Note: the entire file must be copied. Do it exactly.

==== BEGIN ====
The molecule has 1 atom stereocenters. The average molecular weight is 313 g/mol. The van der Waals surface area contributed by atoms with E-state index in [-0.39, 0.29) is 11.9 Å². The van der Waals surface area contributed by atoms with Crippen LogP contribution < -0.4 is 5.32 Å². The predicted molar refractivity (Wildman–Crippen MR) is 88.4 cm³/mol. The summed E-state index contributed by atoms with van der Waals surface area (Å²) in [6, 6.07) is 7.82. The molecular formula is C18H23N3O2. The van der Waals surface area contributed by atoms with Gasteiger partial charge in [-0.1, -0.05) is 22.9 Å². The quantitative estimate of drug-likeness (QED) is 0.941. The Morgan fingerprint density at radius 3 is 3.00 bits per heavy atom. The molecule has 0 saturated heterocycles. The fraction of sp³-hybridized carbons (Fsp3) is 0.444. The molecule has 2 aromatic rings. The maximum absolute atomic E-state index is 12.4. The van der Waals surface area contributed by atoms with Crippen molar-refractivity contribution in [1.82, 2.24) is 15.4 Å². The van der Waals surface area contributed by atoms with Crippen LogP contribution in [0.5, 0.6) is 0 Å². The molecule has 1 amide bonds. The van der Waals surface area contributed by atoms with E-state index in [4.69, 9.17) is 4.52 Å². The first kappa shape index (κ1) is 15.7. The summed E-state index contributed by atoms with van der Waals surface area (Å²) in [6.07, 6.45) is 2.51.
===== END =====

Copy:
The molecule has 1 atom stereocenters. The average molecular weight is 313 g/mol. The van der Waals surface area contributed by atoms with E-state index in [-0.39, 0.29) is 11.9 Å². The van der Waals surface area contributed by atoms with Crippen LogP contribution < -0.4 is 5.32 Å². The predicted molar refractivity (Wildman–Crippen MR) is 88.4 cm³/mol. The summed E-state index contributed by atoms with van der Waals surface area (Å²) in [6, 6.07) is 7.82. The molecular formula is C18H23N3O2. The van der Waals surface area contributed by atoms with Gasteiger partial charge in [-0.1, -0.05) is 22.9 Å². The quantitative estimate of drug-likeness (QED) is 0.941. The Morgan fingerprint density at radius 3 is 3.00 bits per heavy atom. The molecule has 0 saturated heterocycles. The fraction of sp³-hybridized carbons (Fsp3) is 0.444. The molecule has 2 aromatic rings. The maximum absolute atomic E-state index is 12.4. The van der Waals surface area contributed by atoms with Crippen molar-refractivity contribution in [1.82, 2.24) is 15.4 Å². The van der Waals surface area contributed by atoms with Crippen LogP contribution in [0.5, 0.6) is 0 Å². The molecule has 1 amide bonds. The van der Waals surface area contributed by atoms with E-state index in [4.69, 9.17) is 4.52 Å². The first kappa shape index (κ1) is 15.7. The summed E-state index contributed by atoms with van der Waals surface area (Å²) in [6.07, 6.45) is 2.51.